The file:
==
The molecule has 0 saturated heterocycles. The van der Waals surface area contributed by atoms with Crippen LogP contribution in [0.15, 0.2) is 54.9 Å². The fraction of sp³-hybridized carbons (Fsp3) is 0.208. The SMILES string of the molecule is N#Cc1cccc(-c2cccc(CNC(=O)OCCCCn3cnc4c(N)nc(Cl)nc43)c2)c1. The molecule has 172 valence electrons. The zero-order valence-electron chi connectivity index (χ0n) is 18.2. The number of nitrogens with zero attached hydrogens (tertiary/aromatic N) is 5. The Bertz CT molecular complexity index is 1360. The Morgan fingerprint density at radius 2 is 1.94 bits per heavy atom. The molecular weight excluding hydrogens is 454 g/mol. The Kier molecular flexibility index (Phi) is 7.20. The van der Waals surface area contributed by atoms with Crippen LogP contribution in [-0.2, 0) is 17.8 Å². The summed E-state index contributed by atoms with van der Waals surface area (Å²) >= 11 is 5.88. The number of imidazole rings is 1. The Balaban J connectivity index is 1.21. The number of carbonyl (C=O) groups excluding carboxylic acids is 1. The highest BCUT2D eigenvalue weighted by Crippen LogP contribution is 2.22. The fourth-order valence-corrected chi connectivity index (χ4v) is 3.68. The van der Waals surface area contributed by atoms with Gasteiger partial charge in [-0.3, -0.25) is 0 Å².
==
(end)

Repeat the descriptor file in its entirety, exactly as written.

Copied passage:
The molecule has 0 saturated heterocycles. The van der Waals surface area contributed by atoms with Crippen LogP contribution in [0.15, 0.2) is 54.9 Å². The fraction of sp³-hybridized carbons (Fsp3) is 0.208. The SMILES string of the molecule is N#Cc1cccc(-c2cccc(CNC(=O)OCCCCn3cnc4c(N)nc(Cl)nc43)c2)c1. The molecule has 172 valence electrons. The zero-order valence-electron chi connectivity index (χ0n) is 18.2. The number of nitrogens with zero attached hydrogens (tertiary/aromatic N) is 5. The Bertz CT molecular complexity index is 1360. The Morgan fingerprint density at radius 2 is 1.94 bits per heavy atom. The molecular weight excluding hydrogens is 454 g/mol. The Kier molecular flexibility index (Phi) is 7.20. The van der Waals surface area contributed by atoms with Crippen LogP contribution in [-0.2, 0) is 17.8 Å². The summed E-state index contributed by atoms with van der Waals surface area (Å²) >= 11 is 5.88. The number of imidazole rings is 1. The Balaban J connectivity index is 1.21. The number of carbonyl (C=O) groups excluding carboxylic acids is 1. The highest BCUT2D eigenvalue weighted by Crippen LogP contribution is 2.22. The fourth-order valence-corrected chi connectivity index (χ4v) is 3.68. The van der Waals surface area contributed by atoms with Gasteiger partial charge in [-0.3, -0.25) is 0 Å².